Virginia late-term abortion ban, update

As if everything else isnt bad enough today...

One more reason to distrust democracy, The Federal Appeals Court had to vote whether or not is is constitutional to kill a baby about to be born...

Virginia late-term abortion ban remains unconstitutional.

A federal appeals court has once again struck down Virginia's ban on late-term abortions, setting up a likely legal challenge.

A panel of the 4th U.S. Circuit Court of Appeals in Richmond on Tuesday ruled 2-1 that Virginia's 2003 "Partial Birth Infanticide Act" is unconstitutional because its restrictions impose "an undue burden on a woman's right to obtain an abortion."

The appeals court strongly suggested that the General Assembly rewrite the law.

Specifically, the court said the act does not protect a doctor from criminal liability if he accidentally performs the banned procedure while trying to perform a legal abortion.

"The Virginia act, on its face, lacks both the intent and the distinct overt act requirements found crucial to the constitutionality of the federal act," wrote Judge M. Blane Michael.

The lone dissenting judge said Virginia's act should have been ruled constitutional because it virtually mirrors the federal late-term abortion ban, which the U.S. Supreme Court upheld about a year ago.

Judge Paul V. Niemeyer called the majority's opinion a "glaring misreading" of both the Virginia act and U.S. Supreme Court precedent.

A spokesman for Virginia Attorney General Robert McDonnell, a Republican, said he also was disappointed with the ruling and had not decided whether to ask the entire 4th Circuit to reconsider the decision, or petition the Supreme Court to take the case.

The ruling led to a flood of comments from both abortion-rights groups and anti-abortion advocates who said they expect an appeal by

McDonnell. The state has 14 days to ask the full 4th Circuit to hear the case or 90 days to take it to the U.S. Supreme Court.

Nathan Driscoll, an attorney with the Virginia Beach-based National Legal Foundation, called the ruling "flawed."

"Obviously, the National Legal Foundation is pro-life in general, so we don't like opinions that come down pro-abortion," Driscoll said.

He said the complicated 31-page majority opinion seeks to weave through case law and precedent to come up with an unconstitutional ruling.

"The difference between the federal and state statutes are extremely small," he said, noting that the type of second-trimester abortion in the ruling is rarely done.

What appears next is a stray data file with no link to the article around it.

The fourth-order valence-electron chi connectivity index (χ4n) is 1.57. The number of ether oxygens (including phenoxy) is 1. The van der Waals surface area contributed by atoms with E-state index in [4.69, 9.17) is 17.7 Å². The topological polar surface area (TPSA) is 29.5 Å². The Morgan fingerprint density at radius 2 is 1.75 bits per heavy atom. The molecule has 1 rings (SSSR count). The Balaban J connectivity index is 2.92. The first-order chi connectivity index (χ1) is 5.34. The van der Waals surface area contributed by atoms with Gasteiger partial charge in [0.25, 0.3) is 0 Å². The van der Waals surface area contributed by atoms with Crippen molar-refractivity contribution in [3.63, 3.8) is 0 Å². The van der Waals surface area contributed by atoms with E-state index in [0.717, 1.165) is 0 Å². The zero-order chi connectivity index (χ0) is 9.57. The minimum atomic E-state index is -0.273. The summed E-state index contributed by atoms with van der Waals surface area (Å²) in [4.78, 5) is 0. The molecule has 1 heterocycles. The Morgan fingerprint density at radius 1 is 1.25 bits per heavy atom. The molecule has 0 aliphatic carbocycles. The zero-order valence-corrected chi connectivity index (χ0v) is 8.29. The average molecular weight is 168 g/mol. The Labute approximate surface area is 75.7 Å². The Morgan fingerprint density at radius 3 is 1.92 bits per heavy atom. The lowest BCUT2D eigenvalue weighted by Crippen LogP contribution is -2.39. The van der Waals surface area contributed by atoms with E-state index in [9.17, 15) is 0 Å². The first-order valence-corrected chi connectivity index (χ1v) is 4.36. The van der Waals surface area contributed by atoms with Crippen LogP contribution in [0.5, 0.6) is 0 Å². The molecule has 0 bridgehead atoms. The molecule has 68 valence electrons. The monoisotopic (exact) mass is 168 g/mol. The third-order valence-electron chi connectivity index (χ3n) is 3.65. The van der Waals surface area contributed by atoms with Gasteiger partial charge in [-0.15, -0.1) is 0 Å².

The handful of second-trimester abortions that are performed in South Hampton Roads are done because the woman is experiencing serious medical problems or because the fetus has severe defects, doctors have told The Virginian-Pilot in the past. In most cases, those women are referred to hospitals in other areas.

The ruling was hailed by abortion-rights supporters who said they were surprised that the usually conservative Virginia-based federal appeals court would side with abortion rights.

"Today's ruling holds the line against attempts to block women's access to abortion care," said Tarina Keene, formerly of Norfolk, who serves as executive director of Pro-Choice Virginia based in Alexandria.

However, she wasn't optimistic that the ruling would be upheld on appeal. "This ruling might prove to be the exception rather than the rule as more reproductive-rights cases go into the courts," she said.

University of Richmond School of Law professor Carl Tobias said he expects to see more state skirmishes on abortion in light of the U.S. Supreme Court's decision last year upholding a federal ban on late-term abortions.

"The question is what will happen next," he said. "I'm sure it will be appealed. I don't think there's any question about that."

Last June, the 6th U.S. Circuit Court of Appeals declared Michigan's law unconstitutional because it could also prohibit other abortion procedures, and the Supreme Court in January refused to review the decision.

In its majority ruling, the 4th Circuit seemed to challenge the Virginia General Assembly to address the flaws in the act.

"Any remedy short of declaring the act invalid would require us to rewrite its very core, and that is a task that must be left to the legislature," Michael wrote in the majority opinion.

"We recognize, of course, that Virginia may enact a statute that prohibits certain abortion procedures," he continued, "so long as the statute complies with the limits imposed by the Constitution."

He suggested that the U.S. Supreme Court's ruling last year would provide "the Commonwealth with further (and important) guidance."

The same three judges issued a nearly identical ruling in 2005, but the U.S. Supreme Court sent the case back to the 4th Circuit for re-examination last year in light of its ruling upholding the federal ban.

Attempts to reach several legislators were unsuccessful Tuesday.

de Brantigny

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